Legal Speak 101: What Is A Power Of Attorney?
A power of attorney is a document that gives another party the legal authority to act on your behalf. Depending on the power you give them, your attorney will be in charge of your legal and financial affairs. A power of attorney is generally named when planning for possible incapacity or extended absences. Generally speaking, a power of attorney handles affairs while the donor is still alive, but unable to make these decisions for him or herself. Once the donor passes on, the executor named in their will assumes responsibility. Still have more questions? Read on for the full who, what, when, where, and why of a power of attorney.
What Can My Attorney Do?
Your power of attorney is there to act in your best interests. They are required to keep accurate records of any and all transactions initiated on your behalf. Unless you limit your attorney’s authority, they can do pretty much everything you can do when it comes to your finances and property. Remember: Your attorney doesn’t OWN any of your money or property. He or she only has the authority to manage it on your behalf.
What CAN’T My Attorney Do?
There are some things your attorney cannot do, such as:
- Create a will for you or make changes to your existing will
- Make changes to beneficiaries on a life insurance plan
- Hand over power of attorney to someone else
Types Of Powers Of Attorney
Enduring Power of Attorney: This type remains binding if the donor (the person who needs someone else to act for him or her) becomes incapacitated, but it will be annulled when the donor dies.
Ordinary Power of Attorney: This is only valid as long as the donor is capable of acting for him or herself. If the donor dies or becomes incapacitated, the power of attorney is annulled.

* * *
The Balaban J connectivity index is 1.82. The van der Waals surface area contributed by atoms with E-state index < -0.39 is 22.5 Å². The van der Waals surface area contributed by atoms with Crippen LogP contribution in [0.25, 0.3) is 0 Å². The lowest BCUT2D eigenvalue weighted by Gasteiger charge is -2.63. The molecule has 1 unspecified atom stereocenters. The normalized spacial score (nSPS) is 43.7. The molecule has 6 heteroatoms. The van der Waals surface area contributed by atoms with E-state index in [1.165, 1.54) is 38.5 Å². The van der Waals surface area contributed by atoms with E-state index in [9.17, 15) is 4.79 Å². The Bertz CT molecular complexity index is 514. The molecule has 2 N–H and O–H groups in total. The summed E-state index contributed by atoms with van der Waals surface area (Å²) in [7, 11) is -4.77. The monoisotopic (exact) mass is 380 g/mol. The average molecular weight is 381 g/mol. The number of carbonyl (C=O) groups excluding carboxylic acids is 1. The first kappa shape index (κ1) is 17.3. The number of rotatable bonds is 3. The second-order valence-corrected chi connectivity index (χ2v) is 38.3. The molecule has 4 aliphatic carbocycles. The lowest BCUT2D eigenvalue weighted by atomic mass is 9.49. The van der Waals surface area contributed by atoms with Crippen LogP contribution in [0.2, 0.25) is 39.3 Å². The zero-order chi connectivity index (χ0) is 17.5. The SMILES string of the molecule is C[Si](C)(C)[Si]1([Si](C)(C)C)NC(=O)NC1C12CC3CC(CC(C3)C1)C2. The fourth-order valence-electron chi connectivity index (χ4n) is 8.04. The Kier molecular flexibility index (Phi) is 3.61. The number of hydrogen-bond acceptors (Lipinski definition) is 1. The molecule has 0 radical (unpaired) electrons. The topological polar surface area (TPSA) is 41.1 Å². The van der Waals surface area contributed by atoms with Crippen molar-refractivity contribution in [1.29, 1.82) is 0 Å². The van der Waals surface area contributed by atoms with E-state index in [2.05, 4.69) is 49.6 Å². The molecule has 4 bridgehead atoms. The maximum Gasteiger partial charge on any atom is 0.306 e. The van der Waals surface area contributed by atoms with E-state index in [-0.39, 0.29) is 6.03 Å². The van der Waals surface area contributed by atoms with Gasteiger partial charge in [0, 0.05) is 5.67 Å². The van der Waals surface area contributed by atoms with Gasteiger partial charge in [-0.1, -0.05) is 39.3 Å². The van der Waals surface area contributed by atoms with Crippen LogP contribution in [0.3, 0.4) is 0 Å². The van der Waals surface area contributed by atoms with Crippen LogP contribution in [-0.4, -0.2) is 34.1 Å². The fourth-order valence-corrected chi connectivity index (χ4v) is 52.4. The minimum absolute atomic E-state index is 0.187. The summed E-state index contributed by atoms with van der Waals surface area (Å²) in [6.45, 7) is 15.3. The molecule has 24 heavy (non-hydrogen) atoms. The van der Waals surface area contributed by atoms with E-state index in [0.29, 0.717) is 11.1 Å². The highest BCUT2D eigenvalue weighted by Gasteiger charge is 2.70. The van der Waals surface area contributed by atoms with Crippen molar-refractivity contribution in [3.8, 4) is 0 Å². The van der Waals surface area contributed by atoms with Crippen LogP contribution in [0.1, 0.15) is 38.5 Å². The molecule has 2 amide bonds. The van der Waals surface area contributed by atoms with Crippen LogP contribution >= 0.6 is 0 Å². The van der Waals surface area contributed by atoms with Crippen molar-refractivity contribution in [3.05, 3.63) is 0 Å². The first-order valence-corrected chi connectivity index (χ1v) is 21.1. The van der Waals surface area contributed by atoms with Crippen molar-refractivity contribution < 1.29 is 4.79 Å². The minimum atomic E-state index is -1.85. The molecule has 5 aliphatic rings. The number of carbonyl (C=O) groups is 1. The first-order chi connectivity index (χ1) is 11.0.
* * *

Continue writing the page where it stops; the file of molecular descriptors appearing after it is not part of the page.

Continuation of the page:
General Power of Attorney: The attorney has the capacity to do anything the donor could do him or herself.
Specific Power of Attorney: The attorney may only act on matters regarding a particular purpose (ex. Selling a particular piece of property)
What Should I Look For In An Attorney?
When considering who to appoint as your attorney, there are a few things to keep in mind. Your attorney must be an adult capable of making their own decisions. This person should be someone you trust, as we they are going to be dealing with all of your affairs. For this reason, many people choose to appoint a close friend or family member as their attorney. The person you choose as your attorney does not need to be a lawyer. You’ll also want to make sure the person you choose has good financial management skills, as well as the time to handle your affairs. Your attorney must be available when required, be able to objectively make decisions and be able to keep detailed financial records.
Looking For Legal Help? We Can Help!
Appointing a power of attorney ensures that your affairs will be taken care of by someone you trust. If you are looking for power of attorney help, call the team at Heritage Law. Our experts are ready to answer your questions!